Saturday, October 20, 2012

Monkey Drum App

Monkey Drum-Free App

This is another FREE app that I think will be very useful in the music classroom. The main menu allows you to pick 2 ways to play. This is how the menu looks on an iPhone or iPod. When you click on the center image, you enter the most basic type of play. Here, you can play rhythms and melodies on instruments and when you pause or finish your phrase, the monkey will be a copy cat and repeat exactly what you just played. (Get it? Monkey see, monkey do!) The more you play, the more the monkey starts showing he likes your music by clapping or even dancing. 

After playing a little while, you and the monkey are rewarded with a banana to feed the monkey. After eating 3 bananas, you get 10 free hearts to use to purchase more instruments, more animal characters, or even accessories to dress up your monkey. You also get 15 free hearts each day you play. Just check the mailbox on the main menu to get your daily free hearts.

The game comes with 3 instruments unlocked for free (djembe drum, thumb piano, and xylophone). Other instruments available to unlock with heart coins are congas, an acoustic guitar, and a microphone. 

Another way to play is the Song Maker. For the youngest children, they can just have fun exploring sounds by drawing shapes on the boxes. For older children, they can carefully compose intricate rhythms, melodies, and harmonies. the bottom right corner features a page turner. Each page features 8 beats. (If you choose a faster tempo, you may treat each page like a 4 beat measure allowing you to compose with eighth notes and syncopation.) I believe you can have an unlimited number of pages/measures in your composition. (I scrolled down to 207 and it was still going!) When you hit play, you get to view the animals in video mode playing your composition.

There are also a few preloaded songs you select and then edit to create your own variation. Sometimes its a little overwhelming composing from scratch. Some students may like to start with a framework first.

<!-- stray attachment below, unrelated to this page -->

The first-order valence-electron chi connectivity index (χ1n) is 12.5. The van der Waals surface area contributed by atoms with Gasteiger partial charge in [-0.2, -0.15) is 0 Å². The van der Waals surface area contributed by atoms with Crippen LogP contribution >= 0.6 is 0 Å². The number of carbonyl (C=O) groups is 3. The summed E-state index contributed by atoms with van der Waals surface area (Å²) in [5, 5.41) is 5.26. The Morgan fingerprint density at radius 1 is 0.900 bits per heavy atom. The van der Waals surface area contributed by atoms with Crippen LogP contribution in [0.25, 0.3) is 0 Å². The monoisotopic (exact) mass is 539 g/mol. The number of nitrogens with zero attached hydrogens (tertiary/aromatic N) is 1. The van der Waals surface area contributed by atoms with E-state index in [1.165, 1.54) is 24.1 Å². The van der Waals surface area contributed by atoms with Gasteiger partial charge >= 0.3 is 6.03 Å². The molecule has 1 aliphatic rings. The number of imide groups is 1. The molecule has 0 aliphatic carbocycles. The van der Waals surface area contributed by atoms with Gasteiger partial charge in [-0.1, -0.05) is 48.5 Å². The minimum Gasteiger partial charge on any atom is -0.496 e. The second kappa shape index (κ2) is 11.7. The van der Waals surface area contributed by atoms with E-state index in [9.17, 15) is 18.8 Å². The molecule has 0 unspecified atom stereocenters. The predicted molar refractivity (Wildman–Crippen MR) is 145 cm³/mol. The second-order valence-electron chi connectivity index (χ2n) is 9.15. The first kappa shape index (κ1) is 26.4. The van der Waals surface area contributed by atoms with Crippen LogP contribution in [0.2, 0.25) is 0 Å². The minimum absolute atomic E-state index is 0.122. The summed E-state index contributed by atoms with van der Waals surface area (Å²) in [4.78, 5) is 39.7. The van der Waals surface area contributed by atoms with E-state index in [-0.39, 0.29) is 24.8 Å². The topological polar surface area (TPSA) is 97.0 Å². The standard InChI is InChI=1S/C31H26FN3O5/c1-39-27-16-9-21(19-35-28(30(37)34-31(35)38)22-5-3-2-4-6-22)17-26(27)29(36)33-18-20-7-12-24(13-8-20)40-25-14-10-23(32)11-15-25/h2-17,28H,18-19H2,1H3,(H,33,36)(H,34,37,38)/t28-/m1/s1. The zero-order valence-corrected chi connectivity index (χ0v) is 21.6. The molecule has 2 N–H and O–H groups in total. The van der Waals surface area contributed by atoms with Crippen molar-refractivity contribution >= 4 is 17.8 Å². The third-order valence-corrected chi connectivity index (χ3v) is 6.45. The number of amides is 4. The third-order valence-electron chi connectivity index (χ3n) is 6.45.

For more on the Monkey Drum app, visit

Classroom Application

So far, I have only used this app with one kindergarten class. We finished our lesson very quickly; they were being great listeners and following directions! We had completed all the activities in my lesson plan and still had about 10 minutes left. So, I opened the Monkey Drum app and had them echo some simple rhythms with quarter notes and eighth note pairs. First, I played some rhythms and let the students watch the monkey be the echo. Then, I asked the kids to help the monkey when it was his turn to echo. After a few examples, I had individual students come up to play a rhythm on the monkey drum. I would tell them a rhythm and they would try to play it on the drum. When the monkey would echo it back, it was a great way for the class and the student to hear what they did and evaluate their performance. Most of them could hear right away if the rhythm was not exactly what I had originally performed. On this particular day, I was just using the app as a time filler, but I immediately made a mental note to use it as an assessment tool in the future. I can watch the students performing rhythms (either by echoing me or by reading notation).

With the older students, I think the Song Maker feature would be great for composition. First, the students could compose rhythms (or even a short melody) on paper. After I graded their work, they could try to notate it on the Song Maker. Obviously, not every student would have time to try it on the app if I only have one iPad. However, as I was introducing the Blob Chorus app to the students I started polling the students asking them who had an iPod touch at home. More than half in each class would raise their hands. I bet the students would love a chance to BYOD (Bring Your Own Device). If I attempt this, I will let you know how it goes.


My 2-year old daughter also loves this app! She loves to take turns playing with the monkey and she loves to feed the monkey the bananas. But, I think her favorite thing to do is to check the mail! She loves to open the mail and try to read the letter. This app can entertain a wide range of ages!

1 comment:

  1. Thanks for posting cool i-pad apps. I was recently given an i-pad for my music classroom, but haven't gotten around to using it yet. I really like that you are not only giving some app ideas, but also talking about how you used it in your classroom. I really like the idea of having it used for rhythm assessment. My 1st and 2nd graders would love that!